DuckRAT virus removal guide
What is DuckRAT?
DuckRAT is a piece of malicious software, classified as a Remote Access Trojan (RAT). Trojans of this type are designed to enable remote access and control over an infected machine. RATs can have a wide variety of heinous functionalities, which can be used in various ways and lead to likewise varied issues. DuckRAT malware users DarkTrack, NirSoft and Fynloski RAT tools to access/control compromised devices and steal information from them. This RAT is deemed to be a highly dangerous piece of software and its infections must be eliminated immediately upon detection.
Remote Access Trojans can usually interact with and (to a certain degree) manage the Windows Registry. This database contains settings, options, values and other information - relating to hardware and software installed onto the system. Therefore, RATs can manipulate and manage both hardware and software. The former may entail remote mouse and keyboard control, opening/closing the CD-ROM, recording audio and/or video via integrated/connected microphones and webcams, and so on. For the latter, these malicious programs may be able to inspect, open, run, execute and delete installed applications and/or terminate running processes. The same level of control (e.g. view, copy, rename, move, delete) may extend to system and personal files as well. If a RAT is capable of infiltrating (i.e. uploading) files into the system and executing them - then, it may be used to cause chain infections. Which means that through the RAT infection, the device can be infected with various trojans, ransomware, cryptominers and other malware. Other spying capabilities that trojans of this type often have is taking screenshots, recording and/or live-streaming the screen and keylogging (i.e. recording key strokes). Typically, RATs are developed with significant information stealing functionalities. Aside from the previously mentioned keylogging, they may also be able to extract data from browsers and other applications. Data of interest includes (but is not limited to): personally identifiable information of the victim (e.g. name, address, telephone number, email, etc.), log-in credentials (i.e. IDs, usernames and passwords) of various accounts, financial information (e.g. credit card details), and so forth. To elaborate on how some of this data can be used, then though hijacked communication accounts (e.g. emails, social networking, social media, messengers, etc.) cyber criminals can ask contacts/friends for loans and/or proliferate malware by sharing infectious files - under the guise of the account's genuine owner. Should any particularly compromising and/or sensitive content be detected on the infected machine and/or in online data storage accounts - it may be exfiltrated and held for ransom, under the threat of publication and/or sale to the victims' competitors. Financial information and/or accounts that directly/indirectly deal with such data (e.g. e-commerce, online money transferring, digital wallets, and banking accounts) can be used to make fraudulent transactions and/or online purchases. In summary, RAT infections can lead to device/data damage, financial losses, severe privacy issues and identity theft. If it is suspected and/or known that DuckRAT has already infected the system - an anti-virus must be used to remove it immediately.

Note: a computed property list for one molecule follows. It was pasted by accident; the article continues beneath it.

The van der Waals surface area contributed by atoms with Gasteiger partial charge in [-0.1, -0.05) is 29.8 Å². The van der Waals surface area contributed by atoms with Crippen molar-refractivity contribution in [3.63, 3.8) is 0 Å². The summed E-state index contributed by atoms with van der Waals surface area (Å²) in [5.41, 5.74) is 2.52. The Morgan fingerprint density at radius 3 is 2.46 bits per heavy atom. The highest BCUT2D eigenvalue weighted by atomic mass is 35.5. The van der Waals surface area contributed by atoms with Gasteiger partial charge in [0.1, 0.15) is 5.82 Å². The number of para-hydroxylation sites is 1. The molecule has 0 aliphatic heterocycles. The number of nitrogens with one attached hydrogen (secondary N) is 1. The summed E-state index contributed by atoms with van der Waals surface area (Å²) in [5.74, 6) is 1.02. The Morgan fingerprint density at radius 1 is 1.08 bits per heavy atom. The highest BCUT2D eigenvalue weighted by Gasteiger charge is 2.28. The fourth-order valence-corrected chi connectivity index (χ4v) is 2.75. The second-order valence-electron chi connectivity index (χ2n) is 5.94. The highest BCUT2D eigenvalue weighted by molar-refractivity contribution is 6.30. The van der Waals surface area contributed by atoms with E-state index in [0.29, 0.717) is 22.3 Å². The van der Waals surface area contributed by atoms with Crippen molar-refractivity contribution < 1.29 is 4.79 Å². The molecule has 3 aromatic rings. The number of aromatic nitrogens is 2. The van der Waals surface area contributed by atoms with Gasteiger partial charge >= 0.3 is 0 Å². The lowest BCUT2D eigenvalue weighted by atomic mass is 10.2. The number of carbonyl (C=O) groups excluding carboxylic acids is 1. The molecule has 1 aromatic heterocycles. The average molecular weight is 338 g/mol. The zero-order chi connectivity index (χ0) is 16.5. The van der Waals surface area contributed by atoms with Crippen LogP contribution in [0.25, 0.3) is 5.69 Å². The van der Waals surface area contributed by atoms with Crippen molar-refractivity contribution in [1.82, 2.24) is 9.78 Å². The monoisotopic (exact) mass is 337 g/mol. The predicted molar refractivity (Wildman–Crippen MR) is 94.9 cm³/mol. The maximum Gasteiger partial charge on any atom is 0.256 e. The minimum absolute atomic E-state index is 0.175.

|Name||DuckRAT remote access trojan|
|Threat Type||Trojan, password-stealing virus, banking malware, spyware.|
|Detection Names||AVG (FileRepMalware), BitDefender (Trojan.GenericKD.43813700), ESET-NOD32 (MSIL/Spy.Agent.XB), McAfee (Artemis!E94BEA99BAF3), Full List (VirusTotal)|
|Symptoms||Trojans are designed to stealthily infiltrate the victim's computer and remain silent, and thus no particular symptoms are clearly visible on an infected machine.|
|Distribution methods||Infected email attachments, malicious online advertisements, social engineering, software 'cracks'.|
|Damage||Stolen passwords and banking information, identity theft, the victim's computer added to a botnet.|
|Malware Removal (Windows)||
To eliminate possible malware infections, scan your computer with legitimate antivirus software. Our security researchers recommend using Malwarebytes.
LuxNET, T-RAT, ExpertRAT, BitRAT, WellMess and VanTom are some examples of other Remote Access Trojans. As mentioned in the introduction, these malicious programs can have a broad range of abilities. How RATs are used and what problems they may cause - depends on the cyber criminals' goals and modus operandi. Regardless, the end-goal is always the same - to generate revenue for the criminals using them.
How did DuckRAT infiltrate my computer?
How to avoid installation of malware?